Italian consumer confidence unexpectedly rose to an eight-month high in March as households grew upbeat amid Prime Minister Mario Monti’s bid to overhaul the euro area’s third-biggest economy.
The confidence index increased to 96.8, the highest since July of last year, from a revised 94.4 in February, national statistics office Istat said in Rome today. Economists forecast a reading of 93.5, according to the median of 12 estimates in a Bloomberg News survey.
Monti’s government approved a labor-market overhaul last week that expands unemployment benefits and seeks to increase the use of permanent-job contracts. Since taking office in November, the Cabinet has passed a 20 billion-euro ($26.5 billion) austerity package to eliminate the budget deficit next year as well as measures aimed at bolstering growth by deregulating services and cutting bureaucratic red tape.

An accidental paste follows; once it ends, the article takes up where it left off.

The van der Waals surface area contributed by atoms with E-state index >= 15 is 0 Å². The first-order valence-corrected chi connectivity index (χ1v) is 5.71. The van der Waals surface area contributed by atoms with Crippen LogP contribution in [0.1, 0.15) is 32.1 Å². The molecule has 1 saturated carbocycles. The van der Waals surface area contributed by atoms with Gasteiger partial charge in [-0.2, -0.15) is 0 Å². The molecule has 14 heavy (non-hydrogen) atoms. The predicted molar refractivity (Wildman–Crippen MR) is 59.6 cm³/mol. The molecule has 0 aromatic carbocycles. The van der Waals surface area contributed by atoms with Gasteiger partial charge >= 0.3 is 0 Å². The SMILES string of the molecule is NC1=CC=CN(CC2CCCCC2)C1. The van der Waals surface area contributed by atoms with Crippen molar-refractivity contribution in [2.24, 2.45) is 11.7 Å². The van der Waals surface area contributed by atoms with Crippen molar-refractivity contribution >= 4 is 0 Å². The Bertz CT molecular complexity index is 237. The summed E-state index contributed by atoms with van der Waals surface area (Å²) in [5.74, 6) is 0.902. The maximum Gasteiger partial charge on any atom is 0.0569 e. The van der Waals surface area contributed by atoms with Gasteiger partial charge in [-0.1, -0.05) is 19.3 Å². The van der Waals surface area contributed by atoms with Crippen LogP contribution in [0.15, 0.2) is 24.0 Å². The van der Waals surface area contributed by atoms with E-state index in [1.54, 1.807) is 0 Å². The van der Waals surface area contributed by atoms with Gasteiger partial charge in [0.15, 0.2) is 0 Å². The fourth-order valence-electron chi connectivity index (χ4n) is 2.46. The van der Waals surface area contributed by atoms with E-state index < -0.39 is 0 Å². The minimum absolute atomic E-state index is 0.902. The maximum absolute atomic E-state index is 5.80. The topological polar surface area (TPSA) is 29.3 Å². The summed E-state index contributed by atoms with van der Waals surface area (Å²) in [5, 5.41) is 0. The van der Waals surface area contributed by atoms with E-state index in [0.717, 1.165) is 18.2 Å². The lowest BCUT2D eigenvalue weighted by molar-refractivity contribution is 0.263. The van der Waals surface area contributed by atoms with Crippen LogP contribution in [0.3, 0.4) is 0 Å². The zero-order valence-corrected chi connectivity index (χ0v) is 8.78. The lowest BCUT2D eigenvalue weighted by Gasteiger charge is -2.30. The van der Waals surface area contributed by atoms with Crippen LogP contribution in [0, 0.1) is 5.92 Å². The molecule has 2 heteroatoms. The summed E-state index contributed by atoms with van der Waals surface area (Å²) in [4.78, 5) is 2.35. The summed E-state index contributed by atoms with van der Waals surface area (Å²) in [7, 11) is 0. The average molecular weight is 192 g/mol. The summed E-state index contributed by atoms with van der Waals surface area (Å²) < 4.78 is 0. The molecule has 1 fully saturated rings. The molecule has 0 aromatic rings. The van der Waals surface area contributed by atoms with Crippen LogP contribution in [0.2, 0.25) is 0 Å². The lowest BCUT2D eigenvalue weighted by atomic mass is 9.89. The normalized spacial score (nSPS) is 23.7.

Italy’s borrowing costs have declined since November as the European Central Bank’s unlimited lending to banks helped boost demand for sovereign debt. The yield on the nation’s 10-year benchmark bond was 4.98 percent at 8:45 a.m., compared with a euro-area high of 7.26 percent on Nov. 25.
Istat originally reported February’s consumer confidence reading at 94.2.
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